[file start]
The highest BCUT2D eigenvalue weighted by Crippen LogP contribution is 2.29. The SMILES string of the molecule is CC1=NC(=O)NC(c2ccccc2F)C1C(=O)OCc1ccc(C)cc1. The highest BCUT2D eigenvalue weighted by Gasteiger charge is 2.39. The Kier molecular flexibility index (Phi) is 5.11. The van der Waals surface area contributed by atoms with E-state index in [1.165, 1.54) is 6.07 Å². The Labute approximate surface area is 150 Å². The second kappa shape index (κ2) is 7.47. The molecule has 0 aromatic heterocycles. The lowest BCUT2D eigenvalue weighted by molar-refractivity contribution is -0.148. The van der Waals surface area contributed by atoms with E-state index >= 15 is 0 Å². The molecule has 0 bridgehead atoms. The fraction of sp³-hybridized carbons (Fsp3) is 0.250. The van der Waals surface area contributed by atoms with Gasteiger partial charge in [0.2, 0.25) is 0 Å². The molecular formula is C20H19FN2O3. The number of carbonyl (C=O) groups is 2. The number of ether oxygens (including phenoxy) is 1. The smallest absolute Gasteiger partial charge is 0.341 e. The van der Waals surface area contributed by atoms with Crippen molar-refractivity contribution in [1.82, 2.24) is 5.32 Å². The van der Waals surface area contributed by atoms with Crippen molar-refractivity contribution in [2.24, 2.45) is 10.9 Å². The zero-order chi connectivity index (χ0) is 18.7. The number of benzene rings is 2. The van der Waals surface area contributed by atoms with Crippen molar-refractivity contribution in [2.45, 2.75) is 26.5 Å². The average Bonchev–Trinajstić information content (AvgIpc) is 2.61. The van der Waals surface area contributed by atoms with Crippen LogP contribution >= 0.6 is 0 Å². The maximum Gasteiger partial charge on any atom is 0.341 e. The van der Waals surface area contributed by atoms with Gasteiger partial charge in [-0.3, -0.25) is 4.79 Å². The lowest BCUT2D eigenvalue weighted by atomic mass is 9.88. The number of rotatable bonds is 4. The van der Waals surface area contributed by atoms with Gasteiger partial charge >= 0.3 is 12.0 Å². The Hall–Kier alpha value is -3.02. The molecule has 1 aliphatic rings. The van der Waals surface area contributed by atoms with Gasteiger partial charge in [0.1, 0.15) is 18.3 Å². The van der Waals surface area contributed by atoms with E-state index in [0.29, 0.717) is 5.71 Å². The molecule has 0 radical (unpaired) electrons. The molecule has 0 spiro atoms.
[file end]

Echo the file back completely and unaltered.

The highest BCUT2D eigenvalue weighted by Crippen LogP contribution is 2.29. The SMILES string of the molecule is CC1=NC(=O)NC(c2ccccc2F)C1C(=O)OCc1ccc(C)cc1. The highest BCUT2D eigenvalue weighted by Gasteiger charge is 2.39. The Kier molecular flexibility index (Phi) is 5.11. The van der Waals surface area contributed by atoms with E-state index in [1.165, 1.54) is 6.07 Å². The Labute approximate surface area is 150 Å². The second kappa shape index (κ2) is 7.47. The molecule has 0 aromatic heterocycles. The lowest BCUT2D eigenvalue weighted by molar-refractivity contribution is -0.148. The van der Waals surface area contributed by atoms with E-state index >= 15 is 0 Å². The molecule has 0 bridgehead atoms. The fraction of sp³-hybridized carbons (Fsp3) is 0.250. The van der Waals surface area contributed by atoms with Gasteiger partial charge in [0.2, 0.25) is 0 Å². The molecular formula is C20H19FN2O3. The number of carbonyl (C=O) groups is 2. The number of ether oxygens (including phenoxy) is 1. The smallest absolute Gasteiger partial charge is 0.341 e. The van der Waals surface area contributed by atoms with Crippen molar-refractivity contribution in [1.82, 2.24) is 5.32 Å². The van der Waals surface area contributed by atoms with Crippen molar-refractivity contribution in [2.24, 2.45) is 10.9 Å². The zero-order chi connectivity index (χ0) is 18.7. The number of benzene rings is 2. The van der Waals surface area contributed by atoms with Crippen molar-refractivity contribution in [2.45, 2.75) is 26.5 Å². The average Bonchev–Trinajstić information content (AvgIpc) is 2.61. The van der Waals surface area contributed by atoms with Crippen LogP contribution >= 0.6 is 0 Å². The maximum Gasteiger partial charge on any atom is 0.341 e. The van der Waals surface area contributed by atoms with Gasteiger partial charge in [-0.3, -0.25) is 4.79 Å². The lowest BCUT2D eigenvalue weighted by atomic mass is 9.88. The number of rotatable bonds is 4. The van der Waals surface area contributed by atoms with Gasteiger partial charge >= 0.3 is 12.0 Å². The Hall–Kier alpha value is -3.02. The molecule has 1 aliphatic rings. The van der Waals surface area contributed by atoms with Gasteiger partial charge in [0.1, 0.15) is 18.3 Å². The van der Waals surface area contributed by atoms with E-state index in [0.29, 0.717) is 5.71 Å². The molecule has 0 radical (unpaired) electrons. The molecule has 0 spiro atoms.